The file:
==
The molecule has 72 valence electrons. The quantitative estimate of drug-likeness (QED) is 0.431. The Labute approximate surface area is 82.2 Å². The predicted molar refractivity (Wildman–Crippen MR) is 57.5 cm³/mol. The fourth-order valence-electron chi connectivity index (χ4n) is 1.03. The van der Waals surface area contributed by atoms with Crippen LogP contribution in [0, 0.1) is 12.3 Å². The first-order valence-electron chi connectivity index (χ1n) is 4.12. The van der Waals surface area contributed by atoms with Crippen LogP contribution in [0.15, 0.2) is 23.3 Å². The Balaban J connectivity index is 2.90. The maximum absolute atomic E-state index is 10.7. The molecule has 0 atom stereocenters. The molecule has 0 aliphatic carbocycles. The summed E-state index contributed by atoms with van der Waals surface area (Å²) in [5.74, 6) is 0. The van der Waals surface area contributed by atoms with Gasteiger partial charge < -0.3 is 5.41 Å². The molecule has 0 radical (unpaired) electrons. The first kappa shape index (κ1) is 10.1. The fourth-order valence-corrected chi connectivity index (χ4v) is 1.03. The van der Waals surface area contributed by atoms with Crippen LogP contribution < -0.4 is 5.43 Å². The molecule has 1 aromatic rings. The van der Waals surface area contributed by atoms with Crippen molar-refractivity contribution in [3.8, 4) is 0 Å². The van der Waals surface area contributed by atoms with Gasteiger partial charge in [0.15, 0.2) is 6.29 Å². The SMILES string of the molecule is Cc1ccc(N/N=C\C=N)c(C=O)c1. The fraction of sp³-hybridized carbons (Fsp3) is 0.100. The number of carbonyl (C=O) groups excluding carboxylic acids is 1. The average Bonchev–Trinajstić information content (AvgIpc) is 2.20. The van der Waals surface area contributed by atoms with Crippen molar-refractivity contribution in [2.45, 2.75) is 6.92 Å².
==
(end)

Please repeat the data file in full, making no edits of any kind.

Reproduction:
The molecule has 72 valence electrons. The quantitative estimate of drug-likeness (QED) is 0.431. The Labute approximate surface area is 82.2 Å². The predicted molar refractivity (Wildman–Crippen MR) is 57.5 cm³/mol. The fourth-order valence-electron chi connectivity index (χ4n) is 1.03. The van der Waals surface area contributed by atoms with Crippen LogP contribution in [0, 0.1) is 12.3 Å². The first-order valence-electron chi connectivity index (χ1n) is 4.12. The van der Waals surface area contributed by atoms with Crippen LogP contribution in [0.15, 0.2) is 23.3 Å². The Balaban J connectivity index is 2.90. The maximum absolute atomic E-state index is 10.7. The molecule has 0 atom stereocenters. The molecule has 0 aliphatic carbocycles. The summed E-state index contributed by atoms with van der Waals surface area (Å²) in [5.74, 6) is 0. The van der Waals surface area contributed by atoms with Gasteiger partial charge < -0.3 is 5.41 Å². The molecule has 0 radical (unpaired) electrons. The first kappa shape index (κ1) is 10.1. The fourth-order valence-corrected chi connectivity index (χ4v) is 1.03. The van der Waals surface area contributed by atoms with Crippen LogP contribution < -0.4 is 5.43 Å². The molecule has 1 aromatic rings. The van der Waals surface area contributed by atoms with Crippen molar-refractivity contribution in [3.8, 4) is 0 Å². The van der Waals surface area contributed by atoms with Gasteiger partial charge in [0.15, 0.2) is 6.29 Å². The SMILES string of the molecule is Cc1ccc(N/N=C\C=N)c(C=O)c1. The fraction of sp³-hybridized carbons (Fsp3) is 0.100. The number of carbonyl (C=O) groups excluding carboxylic acids is 1. The average Bonchev–Trinajstić information content (AvgIpc) is 2.20. The van der Waals surface area contributed by atoms with Crippen molar-refractivity contribution in [2.45, 2.75) is 6.92 Å².